Terry contributed to the horror, as he recalled, by completing over sixty operations – well above the average or any expectation – which he survived through a combination of beneficial coincidences and cowardice. On one occasion, in terror while under attack, he used the aircraft Elsan and came back to his turret to find it had been blasted away. On another, soon after taking off and while still in English air space, he heard the pilot shouting that he could smell someone smoking; Terry heard only the word “smoke” so without asking any questions he spun his turret and threw himself out into the evening air. He could give a vivid account of dangling calmly from his parachute while watching the bomber continue on its way to the flak and night fighters. The most colourful incident was when the pilot found, after landing safely from an operation, that Terry had fallen asleep – which was strictly forbidden. He ordered the crew to leave Terry there while he took the aircraft out to the dispersal point at the remotest fringes of the airfield. When Terry eventually woke up his first, immediate sensation took in only the absence of vibration and engine noise so again he threw himself out – except that in this case he was only a few feet off the ground and had a long walk back to the airfield buildings, dragging an open parachute with him. In the years after the war he could laugh at these experiences but he could not laugh – could not even talk about – two incidents when his pilot could not get a badly damaged bomber back to base and crashed it into the sea, or another when his squadron came back to be told that they had seriously failed to hit their target and so must return at once to do it as ordered, flying in the daylight formation for which they had no training. Terry’s dominating memory of that raid was of spotting another Lancaster alongside, in which he knew a close friend was the rear gunner. As he watched the bomber dissolved into a ball of fire.
By the time Terry was flying on operations, the effectiveness of RAF bombers, in terms of their range, power, technological equipment and bomb load, had been vastly improved. Which must also be said about the disciplined brutality of the raids. Now it was all controlled over the target by a designated Leader Marker who dropped a first flare. This was followed by the Pathfinders dropping aiming marker flares, which the main bomber force then used (once the Marker Leader was satisfied it had all been carried out accurately) to aim their bomb load onto the buildings and people below. And while this was happening the higher levels of command, where the policy was laid down, were involved in a long debate about the most effective – the most damaging and most murderous – method of wielding that terrifying force. Should it be against targets such as aircraft factories, oil plants, railways? Or should it be straightforwardly used against human beings, smashing their homes and all around them and killing as many as possible with the object of undermining their morale and affecting the German war effort. In the process of this argument a number of German cities – Berlin, Cologne, Essen and others – had to pay a savage price. A passionate devotee of the policy of area bombing was then at the head of the RAF Bomber Command – Air Marshall Arthur Harris (known, for obvious reasons, as “Bomber” Harris). Air Marshall Harris persisted in the face of some influential opposition and attempts to sack him: “…in the last eighteen months Bomber Command has virtually destroyed forty-five out of the leading sixty German cities. There are not many industrial centres of population now left intact. Are we going to abandon this vast task, which the German themselves have long admitted to be their worst headache, just as it nears completion?” (1 November 1944). The rancour in this dispute over the most likely way to kill the largest number of the enemy was unusually enduring; Harris had to wait until 1953 for the government to award him a baronetcy, there was no campaign medal for the crews and only recently has there been that permanent memorial.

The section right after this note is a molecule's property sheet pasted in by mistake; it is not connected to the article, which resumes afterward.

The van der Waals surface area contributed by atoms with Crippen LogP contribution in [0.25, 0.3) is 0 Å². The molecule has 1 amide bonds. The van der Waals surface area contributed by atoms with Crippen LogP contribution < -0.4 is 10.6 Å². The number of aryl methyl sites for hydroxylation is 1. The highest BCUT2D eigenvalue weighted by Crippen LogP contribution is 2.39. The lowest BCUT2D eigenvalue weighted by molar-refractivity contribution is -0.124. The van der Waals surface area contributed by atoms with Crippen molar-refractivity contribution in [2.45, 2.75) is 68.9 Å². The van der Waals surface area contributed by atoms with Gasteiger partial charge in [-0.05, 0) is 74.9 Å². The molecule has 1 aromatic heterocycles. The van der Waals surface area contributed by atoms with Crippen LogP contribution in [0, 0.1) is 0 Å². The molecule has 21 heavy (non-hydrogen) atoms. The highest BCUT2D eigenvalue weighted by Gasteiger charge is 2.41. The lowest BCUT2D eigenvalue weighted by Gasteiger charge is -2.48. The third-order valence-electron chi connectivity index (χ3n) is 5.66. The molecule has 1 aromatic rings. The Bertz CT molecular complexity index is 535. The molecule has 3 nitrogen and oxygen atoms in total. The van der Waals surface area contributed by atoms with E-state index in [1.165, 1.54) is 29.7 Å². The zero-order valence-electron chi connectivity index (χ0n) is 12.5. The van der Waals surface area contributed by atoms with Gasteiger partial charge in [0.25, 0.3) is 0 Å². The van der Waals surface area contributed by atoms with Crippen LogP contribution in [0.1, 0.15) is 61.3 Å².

Against the odds Terry survived into civilian life, got married, had kids and was soon brought up against the fact that being one of yesterday’s heroes – one of the glorious Bomber Boys – was not unfailingly attractive to employers. And then there was the ever-present need to control the more erratic features in his personality, which may have been acceptable up in the air above some burning German city but not so useful on the ground in peacetime. In bald terms, he and his family had a hard time of it. He split from his wife and was told that he suffered from an aggressive cancer in his lungs. In his last days in hospital he once blurted out that he “…could fight all those fucking Germans but I can’t fight this.” At that time the ravaged cities were being re-built, the places of those who had died were being taken by others. And now, in a most blatant example of ruling-class hypocrisy, there is offered a monument to the men who died while they did their bit to make it happen. All of them were victims of the propaganda which insisted that there was an enemy who needed to be fought to exhaustion when in truth all of their interests were in unity. Terry was there because he accepted those lies – allowed them to wreck what should have been another useful life.